Oppenheim knows that the transition from full-time military to civilian life can be daunting, but there are concrete actions to take to be better prepared. “The first step is to learn about and utilize the many transition assistance programs available,” he said. These programs can help veterans translate their military experience into a language that civilian employers can understand.
Next, Oppenheim suggests seeking out mentors who have successfully navigated the transition from military to civilian employment. He also suggests “proactive networking” through platforms such as LinkedIn. Job seekers should “identify veterans at specific companies who may be able to offer assistance and support during your transition.” Oppenheim noted that, once you secure civilian employment, “many companies, like Discover, offer veteran employee resource groups and mentorship programs.”
Finally, for those veterans struggling to find their sense of purpose in their civilian careers after leaving the service, Oppenheim offered that “I would urge them to consider the fact that a strong economy and civilian sector make it possible for us to have a strong military to defend our freedom and way of life, and by contributing to the strength of our economy and of our civilian sector they are still serving our nation in an important way!”
After 25 years in the Navy and 18 years with Discover Financial, Oppenheim is one of the great success stories. In that time, he has ascended within both organizations while offering a helping hand to others looking to do the same — all while maintaining balance.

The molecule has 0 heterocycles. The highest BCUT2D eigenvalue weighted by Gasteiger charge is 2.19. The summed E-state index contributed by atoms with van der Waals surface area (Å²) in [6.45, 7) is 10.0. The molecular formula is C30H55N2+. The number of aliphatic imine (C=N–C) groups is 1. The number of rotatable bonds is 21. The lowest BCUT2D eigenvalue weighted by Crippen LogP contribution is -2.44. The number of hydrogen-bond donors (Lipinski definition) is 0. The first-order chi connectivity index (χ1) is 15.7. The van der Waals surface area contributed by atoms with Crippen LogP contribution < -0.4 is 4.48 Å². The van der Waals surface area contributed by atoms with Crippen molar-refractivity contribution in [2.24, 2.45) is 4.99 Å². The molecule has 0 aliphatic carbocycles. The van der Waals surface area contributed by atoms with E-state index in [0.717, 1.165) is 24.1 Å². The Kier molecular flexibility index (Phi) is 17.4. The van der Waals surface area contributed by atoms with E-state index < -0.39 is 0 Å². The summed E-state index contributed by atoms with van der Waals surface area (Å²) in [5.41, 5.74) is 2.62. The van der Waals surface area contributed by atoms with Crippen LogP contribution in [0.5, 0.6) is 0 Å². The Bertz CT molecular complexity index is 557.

U.S. Cyber Command is reportedly going on offense against Russia's power grid by placing "potentially crippling malware" in its systems, The New York Times reported Saturday.
The cyber incursions, authorized to Cyber Command under new authorities that do not require presidential approval, have gotten more "aggressive" and seem to be a warning that the U.S. can respond to Moscow's past cyberattacks, such as the 2016 incursion into the Democratic National Committee and its attack on Ukraine's power grid.
A 94-year-old who missed his graduation to go fight in WWII finally got his diploma and walked at commencement 76 years later
DUBAI/WASHINGTON (Reuters) - The United States on Friday blamed Iran for attacks on two oil tankers at the entrance to the Gulf and said it was seeking international consensus about the threat to shipping, despite Tehran denying involvement in the explosions at sea.
The Navy has replaced its alleged day-drinking admiral at its War College with its first female admiral
The Navy has named a female president of the U.S. Naval War College for the first time in its history just days after ousting her predecessor amid allegations of excess spending and inappropriate behavior.